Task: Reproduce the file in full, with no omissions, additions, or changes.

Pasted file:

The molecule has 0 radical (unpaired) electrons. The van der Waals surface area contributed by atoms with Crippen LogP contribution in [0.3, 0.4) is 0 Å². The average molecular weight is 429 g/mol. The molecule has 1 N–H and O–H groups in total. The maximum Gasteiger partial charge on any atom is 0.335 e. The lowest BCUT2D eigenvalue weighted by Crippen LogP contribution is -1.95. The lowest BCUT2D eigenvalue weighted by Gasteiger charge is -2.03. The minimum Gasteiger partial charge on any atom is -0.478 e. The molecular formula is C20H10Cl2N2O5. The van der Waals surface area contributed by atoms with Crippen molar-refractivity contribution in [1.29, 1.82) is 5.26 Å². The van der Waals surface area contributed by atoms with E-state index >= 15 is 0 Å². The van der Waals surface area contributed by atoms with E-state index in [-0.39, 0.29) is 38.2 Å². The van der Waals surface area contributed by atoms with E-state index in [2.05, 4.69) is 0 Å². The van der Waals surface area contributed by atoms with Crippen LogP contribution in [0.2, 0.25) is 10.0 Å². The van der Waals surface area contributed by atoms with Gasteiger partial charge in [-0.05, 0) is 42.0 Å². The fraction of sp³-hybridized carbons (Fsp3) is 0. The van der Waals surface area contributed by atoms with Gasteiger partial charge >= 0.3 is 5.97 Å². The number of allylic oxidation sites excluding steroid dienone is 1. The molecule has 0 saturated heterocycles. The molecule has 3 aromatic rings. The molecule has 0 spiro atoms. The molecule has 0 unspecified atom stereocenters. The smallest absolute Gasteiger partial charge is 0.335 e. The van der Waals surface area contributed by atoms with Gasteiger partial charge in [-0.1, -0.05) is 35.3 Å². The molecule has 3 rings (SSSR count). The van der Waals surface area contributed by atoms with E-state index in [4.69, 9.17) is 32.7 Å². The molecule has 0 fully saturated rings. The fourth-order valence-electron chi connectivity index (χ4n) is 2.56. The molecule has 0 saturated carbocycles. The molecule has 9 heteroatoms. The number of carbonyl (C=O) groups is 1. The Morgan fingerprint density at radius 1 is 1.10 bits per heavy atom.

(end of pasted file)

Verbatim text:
The molecule has 0 radical (unpaired) electrons. The van der Waals surface area contributed by atoms with Crippen LogP contribution in [0.3, 0.4) is 0 Å². The average molecular weight is 429 g/mol. The molecule has 1 N–H and O–H groups in total. The maximum Gasteiger partial charge on any atom is 0.335 e. The lowest BCUT2D eigenvalue weighted by Crippen LogP contribution is -1.95. The lowest BCUT2D eigenvalue weighted by Gasteiger charge is -2.03. The minimum Gasteiger partial charge on any atom is -0.478 e. The molecular formula is C20H10Cl2N2O5. The van der Waals surface area contributed by atoms with Crippen molar-refractivity contribution in [1.29, 1.82) is 5.26 Å². The van der Waals surface area contributed by atoms with E-state index >= 15 is 0 Å². The van der Waals surface area contributed by atoms with E-state index in [-0.39, 0.29) is 38.2 Å². The van der Waals surface area contributed by atoms with E-state index in [2.05, 4.69) is 0 Å². The van der Waals surface area contributed by atoms with Crippen LogP contribution in [0.2, 0.25) is 10.0 Å². The van der Waals surface area contributed by atoms with Gasteiger partial charge in [-0.05, 0) is 42.0 Å². The fraction of sp³-hybridized carbons (Fsp3) is 0. The van der Waals surface area contributed by atoms with Gasteiger partial charge >= 0.3 is 5.97 Å². The number of allylic oxidation sites excluding steroid dienone is 1. The molecule has 0 saturated heterocycles. The molecule has 3 aromatic rings. The molecule has 0 spiro atoms. The molecule has 0 unspecified atom stereocenters. The smallest absolute Gasteiger partial charge is 0.335 e. The van der Waals surface area contributed by atoms with Gasteiger partial charge in [-0.1, -0.05) is 35.3 Å². The molecule has 3 rings (SSSR count). The van der Waals surface area contributed by atoms with E-state index in [4.69, 9.17) is 32.7 Å². The molecule has 0 fully saturated rings. The fourth-order valence-electron chi connectivity index (χ4n) is 2.56. The molecule has 0 saturated carbocycles. The molecule has 9 heteroatoms. The number of carbonyl (C=O) groups is 1. The Morgan fingerprint density at radius 1 is 1.10 bits per heavy atom.